Music festival returns for its 10th year

Twelve free concerts offered around town


For Oyster Bay residents who have missed the annual weeklong series of “pop-up” classical concerts by young musicians that have become a part of the cultural landscape in recent years, there’s good news: The Oyster Bay Musical Festival is back. From June 27 through July 6, it will celebrate its 10th anniversary with 12 free concerts.

The theme? Indispensable Music. The locations? Some of the most beautiful settings on the North Shore, including Planting Fields, Chelsea Mansion, Cedarmere Estate, Raynham Hall Education Center, the Nassau County Museum of Art, Congregation L’Dor V’Dor and the Western Waterfront.

OBMF started 10 years ago, intending to dot the town of Oyster Bay with classical music concerts, often two or three a day, for just over a week.

The first year’s concerts were informal affairs, according to festival Co-director Lauren Ausubel, a Huntington resident. “That first year, we had a flatbed truck with amplification, and small groups of musicians more or less materialized in unusual and intimate settings in the hamlet to perform,” Ausubel recalled. “We thought it would appeal to people in Oyster Bay to be able to experience classical music without going to the city.”

Since then, the festival has grown into a community institution, with new local venues requesting to be a stop on the concert tour each year.

“We’re over the moon that they’re back,” said Harriet Gerard Clark, executive director of Raynham Hall. “They always have such talented musicians, and now we can host them in our new performance space. In the past they had to perform in our Victorian Room — it was a bit of a pinch. We could only fit about 20 people in there, and with no A/C, it could get quite warm. Now we seat 60 with the French doors open, and with A/C it’s going to be much more inviting.”

Gerard Clark said she was particularly pleased with the theme of the music that will be performed at the hall. “In this case they’re playing July Fourth celebrations,” she said. “And as an organization that interprets Revolutionary War history, we’re all about that.”

The concerts feature gifted young musicians who study at Juilliard, Yale, the Eastman School of Music, the San Francisco Conservatory and Hofstra, among others. Audience favorites such as the Zandieh Trio, from Oyster Bay; pianist Maxim Lando, winner of the prestigious Young Concert Artists Competition; and award-winning flutist Matthew Ross will return this season. New guests include sitarist Rishab Sharma, the youngest and last disciple of Ravi Shankar, and soprano Emily Donato.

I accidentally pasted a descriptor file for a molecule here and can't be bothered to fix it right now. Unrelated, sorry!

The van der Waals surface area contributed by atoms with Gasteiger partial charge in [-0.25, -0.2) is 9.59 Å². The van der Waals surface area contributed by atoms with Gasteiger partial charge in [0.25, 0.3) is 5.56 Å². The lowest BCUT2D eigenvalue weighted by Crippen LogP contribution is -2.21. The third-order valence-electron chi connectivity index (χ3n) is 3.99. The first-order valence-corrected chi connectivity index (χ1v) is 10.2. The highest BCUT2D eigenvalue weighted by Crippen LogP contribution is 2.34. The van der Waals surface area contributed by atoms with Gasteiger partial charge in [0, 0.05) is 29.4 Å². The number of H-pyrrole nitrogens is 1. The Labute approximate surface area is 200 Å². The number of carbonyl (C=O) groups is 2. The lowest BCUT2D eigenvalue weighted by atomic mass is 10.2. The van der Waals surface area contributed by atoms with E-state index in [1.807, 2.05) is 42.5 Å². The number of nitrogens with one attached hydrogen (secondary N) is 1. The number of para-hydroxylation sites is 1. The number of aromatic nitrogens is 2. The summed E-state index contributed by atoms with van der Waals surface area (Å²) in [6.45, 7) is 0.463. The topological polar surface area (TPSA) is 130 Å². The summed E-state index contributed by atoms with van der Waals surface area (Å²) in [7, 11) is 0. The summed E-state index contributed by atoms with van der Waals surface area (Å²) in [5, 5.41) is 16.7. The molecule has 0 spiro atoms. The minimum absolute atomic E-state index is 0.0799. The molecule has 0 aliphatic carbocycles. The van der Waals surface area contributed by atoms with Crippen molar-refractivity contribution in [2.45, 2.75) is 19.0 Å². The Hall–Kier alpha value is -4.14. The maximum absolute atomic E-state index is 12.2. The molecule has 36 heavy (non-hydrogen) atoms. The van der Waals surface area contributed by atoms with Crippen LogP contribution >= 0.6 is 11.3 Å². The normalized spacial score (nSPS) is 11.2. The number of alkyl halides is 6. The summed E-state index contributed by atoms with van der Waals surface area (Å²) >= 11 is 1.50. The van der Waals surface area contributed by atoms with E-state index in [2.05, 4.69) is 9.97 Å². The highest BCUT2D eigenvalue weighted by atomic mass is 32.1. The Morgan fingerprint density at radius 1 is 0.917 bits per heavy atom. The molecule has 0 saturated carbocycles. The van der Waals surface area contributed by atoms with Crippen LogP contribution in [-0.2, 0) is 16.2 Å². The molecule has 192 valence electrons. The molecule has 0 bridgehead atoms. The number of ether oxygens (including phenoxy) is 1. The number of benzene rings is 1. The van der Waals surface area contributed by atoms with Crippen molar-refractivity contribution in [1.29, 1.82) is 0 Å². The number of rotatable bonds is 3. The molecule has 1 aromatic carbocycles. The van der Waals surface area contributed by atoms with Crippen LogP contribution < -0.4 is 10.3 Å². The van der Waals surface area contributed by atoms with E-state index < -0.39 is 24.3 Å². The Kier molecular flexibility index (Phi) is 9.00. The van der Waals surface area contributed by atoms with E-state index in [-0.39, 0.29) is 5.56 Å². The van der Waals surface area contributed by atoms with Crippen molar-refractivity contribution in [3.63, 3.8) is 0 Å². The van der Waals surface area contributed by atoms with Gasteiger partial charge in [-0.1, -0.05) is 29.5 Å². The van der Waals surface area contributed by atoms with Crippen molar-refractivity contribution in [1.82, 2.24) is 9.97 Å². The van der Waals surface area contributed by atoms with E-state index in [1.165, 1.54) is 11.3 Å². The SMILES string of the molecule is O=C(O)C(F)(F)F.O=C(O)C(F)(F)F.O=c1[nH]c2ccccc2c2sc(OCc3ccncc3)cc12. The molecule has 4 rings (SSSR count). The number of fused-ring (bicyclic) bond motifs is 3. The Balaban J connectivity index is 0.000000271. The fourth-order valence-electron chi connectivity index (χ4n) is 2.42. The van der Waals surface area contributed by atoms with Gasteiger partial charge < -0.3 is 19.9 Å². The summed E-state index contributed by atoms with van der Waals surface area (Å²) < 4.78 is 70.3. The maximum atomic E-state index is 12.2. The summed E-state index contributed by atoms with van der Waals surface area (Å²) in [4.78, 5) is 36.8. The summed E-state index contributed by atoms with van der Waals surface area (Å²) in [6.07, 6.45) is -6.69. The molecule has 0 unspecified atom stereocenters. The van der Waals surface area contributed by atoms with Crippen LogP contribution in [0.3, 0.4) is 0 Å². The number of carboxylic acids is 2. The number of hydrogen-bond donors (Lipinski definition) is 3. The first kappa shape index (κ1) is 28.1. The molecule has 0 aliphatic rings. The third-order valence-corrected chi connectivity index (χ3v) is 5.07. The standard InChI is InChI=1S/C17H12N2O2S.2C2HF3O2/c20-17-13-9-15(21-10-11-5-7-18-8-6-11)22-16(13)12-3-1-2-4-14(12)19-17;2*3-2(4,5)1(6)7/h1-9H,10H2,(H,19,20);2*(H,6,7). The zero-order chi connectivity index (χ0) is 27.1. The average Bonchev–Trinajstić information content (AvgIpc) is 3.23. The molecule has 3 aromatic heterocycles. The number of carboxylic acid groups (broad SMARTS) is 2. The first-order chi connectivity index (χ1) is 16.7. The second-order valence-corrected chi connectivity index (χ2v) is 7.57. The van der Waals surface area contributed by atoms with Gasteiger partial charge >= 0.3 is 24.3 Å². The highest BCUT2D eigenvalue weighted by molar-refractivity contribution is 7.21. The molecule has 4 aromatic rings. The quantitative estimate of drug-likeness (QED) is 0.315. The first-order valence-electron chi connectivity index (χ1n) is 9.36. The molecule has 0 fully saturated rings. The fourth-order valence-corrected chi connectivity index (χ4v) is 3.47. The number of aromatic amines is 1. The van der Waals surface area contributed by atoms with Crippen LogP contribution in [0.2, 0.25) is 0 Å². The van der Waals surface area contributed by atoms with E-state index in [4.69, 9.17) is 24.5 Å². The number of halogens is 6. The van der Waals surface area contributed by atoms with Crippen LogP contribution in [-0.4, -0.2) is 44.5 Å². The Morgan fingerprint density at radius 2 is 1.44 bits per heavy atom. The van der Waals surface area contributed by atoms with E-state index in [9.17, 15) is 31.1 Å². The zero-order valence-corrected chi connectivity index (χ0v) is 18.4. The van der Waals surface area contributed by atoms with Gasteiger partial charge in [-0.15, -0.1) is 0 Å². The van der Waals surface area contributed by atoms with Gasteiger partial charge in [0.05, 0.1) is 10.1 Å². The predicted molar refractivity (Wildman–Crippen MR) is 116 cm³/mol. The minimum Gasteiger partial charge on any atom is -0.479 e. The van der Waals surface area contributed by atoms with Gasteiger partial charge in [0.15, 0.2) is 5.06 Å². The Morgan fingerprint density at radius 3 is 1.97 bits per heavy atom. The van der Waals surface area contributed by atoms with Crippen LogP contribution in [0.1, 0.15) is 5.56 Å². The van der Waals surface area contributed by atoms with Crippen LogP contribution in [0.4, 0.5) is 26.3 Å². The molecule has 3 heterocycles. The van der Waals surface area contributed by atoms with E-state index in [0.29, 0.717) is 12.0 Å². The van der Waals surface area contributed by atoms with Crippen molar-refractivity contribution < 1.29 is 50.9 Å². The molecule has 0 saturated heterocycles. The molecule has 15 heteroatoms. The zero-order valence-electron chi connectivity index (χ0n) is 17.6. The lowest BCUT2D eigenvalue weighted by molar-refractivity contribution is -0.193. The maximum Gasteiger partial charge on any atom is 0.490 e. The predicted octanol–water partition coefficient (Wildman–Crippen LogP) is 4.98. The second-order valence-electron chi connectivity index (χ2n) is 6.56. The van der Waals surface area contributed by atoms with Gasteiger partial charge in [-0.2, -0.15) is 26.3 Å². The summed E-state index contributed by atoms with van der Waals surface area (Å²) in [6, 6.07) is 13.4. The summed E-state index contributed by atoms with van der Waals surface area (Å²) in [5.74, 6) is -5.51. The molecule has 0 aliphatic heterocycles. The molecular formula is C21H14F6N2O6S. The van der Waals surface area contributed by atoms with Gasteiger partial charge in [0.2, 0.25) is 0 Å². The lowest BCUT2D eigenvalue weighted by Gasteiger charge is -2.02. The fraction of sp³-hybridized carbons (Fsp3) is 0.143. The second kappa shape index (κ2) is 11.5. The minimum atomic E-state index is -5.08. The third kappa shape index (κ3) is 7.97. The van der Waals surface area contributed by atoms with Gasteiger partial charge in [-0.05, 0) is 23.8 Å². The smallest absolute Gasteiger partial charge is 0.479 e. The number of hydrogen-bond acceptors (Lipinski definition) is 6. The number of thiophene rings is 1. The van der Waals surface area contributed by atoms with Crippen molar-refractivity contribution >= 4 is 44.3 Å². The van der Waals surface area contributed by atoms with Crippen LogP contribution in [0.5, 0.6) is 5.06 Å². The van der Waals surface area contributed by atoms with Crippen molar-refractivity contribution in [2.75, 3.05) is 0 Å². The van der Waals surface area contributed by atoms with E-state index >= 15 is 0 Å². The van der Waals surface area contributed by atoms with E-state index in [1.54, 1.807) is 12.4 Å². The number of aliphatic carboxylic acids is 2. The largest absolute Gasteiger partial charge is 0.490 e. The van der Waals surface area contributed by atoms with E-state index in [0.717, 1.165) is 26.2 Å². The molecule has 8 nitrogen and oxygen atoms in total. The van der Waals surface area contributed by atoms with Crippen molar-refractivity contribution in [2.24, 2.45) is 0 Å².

Charles Zandieh, a member of the Zandieh Trio, has performed extensively across the tristate area, including solo and chamber performances at venues such as Alice Tully Hall, Carnegie Hall, the Tilles Center and Steinway Hall. His press features include articles and highlights in The Daily News and News12 Long Island, and he was headlined on Ovation TV’s original series “Young Marvels.”

The Zandieh Trio comprises Charles, 20, a Julliard graduate, on cello, and his brothers, Cameron, 21, a graduate of the Mannes School of Music, on violin, and 16-year-old Christopher, a Syosset High School student, on piano. All three are Oyster Bay Cove residents and products of Syosset High.

The Zandiehs performed at the festival two years ago. “Last time around, it certainly was an exciting experience collaborating with other artists, sharing talent and creativity,” Charles said, “and we’re looking forward to it again.”

Like other festival participants, the trio is hard at work, preparing music that fits the themes of the concerts. “We feel there are a lot of pieces that will work with the various themes of the individual concerts,” Charles said. “When it comes to Music that Laughs, for example, there’s Mozart and Haydn, both of whom were like class clowns. It’s interesting to think about what’s in our repertoire that is in sync with those themes.”

Amid all the concertizing, however, the core of the festival experience for students is the intense learning opportunity it offers through its Performance Intensive, a “retreat” for young classical music students that includes master classes, coaching, seminars and repertoire study.

“The Performance Intensive is a great opportunity to share ideas on interpretation,” Zandieh said. “Yes, we’ll have some solo performances, and some with my brothers. But they like us to collaborate with each other. We’ll have enough players for some larger ensemble pieces.”

And for the general public? Ausubel and fellow festival director Pippa Borisy promise that “the performance talent and energy at each concert will not disappoint.”